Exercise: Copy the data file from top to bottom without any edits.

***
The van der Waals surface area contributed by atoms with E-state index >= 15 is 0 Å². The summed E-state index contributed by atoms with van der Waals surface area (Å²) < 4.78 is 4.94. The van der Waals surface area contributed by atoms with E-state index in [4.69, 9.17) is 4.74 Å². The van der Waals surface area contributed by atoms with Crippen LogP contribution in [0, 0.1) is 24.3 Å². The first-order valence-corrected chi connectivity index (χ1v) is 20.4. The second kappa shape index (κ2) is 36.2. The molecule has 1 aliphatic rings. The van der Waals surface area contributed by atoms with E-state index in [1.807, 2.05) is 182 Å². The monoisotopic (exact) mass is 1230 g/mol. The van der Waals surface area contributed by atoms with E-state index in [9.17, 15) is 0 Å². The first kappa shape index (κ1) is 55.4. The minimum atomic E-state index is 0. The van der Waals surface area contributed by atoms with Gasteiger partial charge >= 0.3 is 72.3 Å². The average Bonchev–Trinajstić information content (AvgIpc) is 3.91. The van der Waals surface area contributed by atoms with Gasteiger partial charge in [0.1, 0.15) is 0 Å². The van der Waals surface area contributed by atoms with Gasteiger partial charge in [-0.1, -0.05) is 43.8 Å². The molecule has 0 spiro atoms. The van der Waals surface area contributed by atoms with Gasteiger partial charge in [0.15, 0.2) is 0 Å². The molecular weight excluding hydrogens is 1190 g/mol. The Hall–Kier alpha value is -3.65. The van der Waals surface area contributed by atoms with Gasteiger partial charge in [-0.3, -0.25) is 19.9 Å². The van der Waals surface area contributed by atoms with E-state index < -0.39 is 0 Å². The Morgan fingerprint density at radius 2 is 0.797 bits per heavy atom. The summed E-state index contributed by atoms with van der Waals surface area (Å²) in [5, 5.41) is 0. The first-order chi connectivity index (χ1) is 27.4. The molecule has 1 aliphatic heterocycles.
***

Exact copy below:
The van der Waals surface area contributed by atoms with E-state index >= 15 is 0 Å². The summed E-state index contributed by atoms with van der Waals surface area (Å²) < 4.78 is 4.94. The van der Waals surface area contributed by atoms with E-state index in [4.69, 9.17) is 4.74 Å². The van der Waals surface area contributed by atoms with Crippen LogP contribution in [0, 0.1) is 24.3 Å². The first-order valence-corrected chi connectivity index (χ1v) is 20.4. The second kappa shape index (κ2) is 36.2. The molecule has 1 aliphatic rings. The van der Waals surface area contributed by atoms with E-state index in [1.807, 2.05) is 182 Å². The monoisotopic (exact) mass is 1230 g/mol. The van der Waals surface area contributed by atoms with E-state index in [9.17, 15) is 0 Å². The first kappa shape index (κ1) is 55.4. The minimum atomic E-state index is 0. The van der Waals surface area contributed by atoms with Gasteiger partial charge >= 0.3 is 72.3 Å². The average Bonchev–Trinajstić information content (AvgIpc) is 3.91. The van der Waals surface area contributed by atoms with Gasteiger partial charge in [0.1, 0.15) is 0 Å². The van der Waals surface area contributed by atoms with Gasteiger partial charge in [-0.1, -0.05) is 43.8 Å². The molecule has 0 spiro atoms. The van der Waals surface area contributed by atoms with Gasteiger partial charge in [0.15, 0.2) is 0 Å². The molecular weight excluding hydrogens is 1190 g/mol. The Hall–Kier alpha value is -3.65. The van der Waals surface area contributed by atoms with Gasteiger partial charge in [-0.3, -0.25) is 19.9 Å². The van der Waals surface area contributed by atoms with E-state index < -0.39 is 0 Å². The Morgan fingerprint density at radius 2 is 0.797 bits per heavy atom. The summed E-state index contributed by atoms with van der Waals surface area (Å²) in [5, 5.41) is 0. The first-order chi connectivity index (χ1) is 27.4. The molecule has 1 aliphatic heterocycles.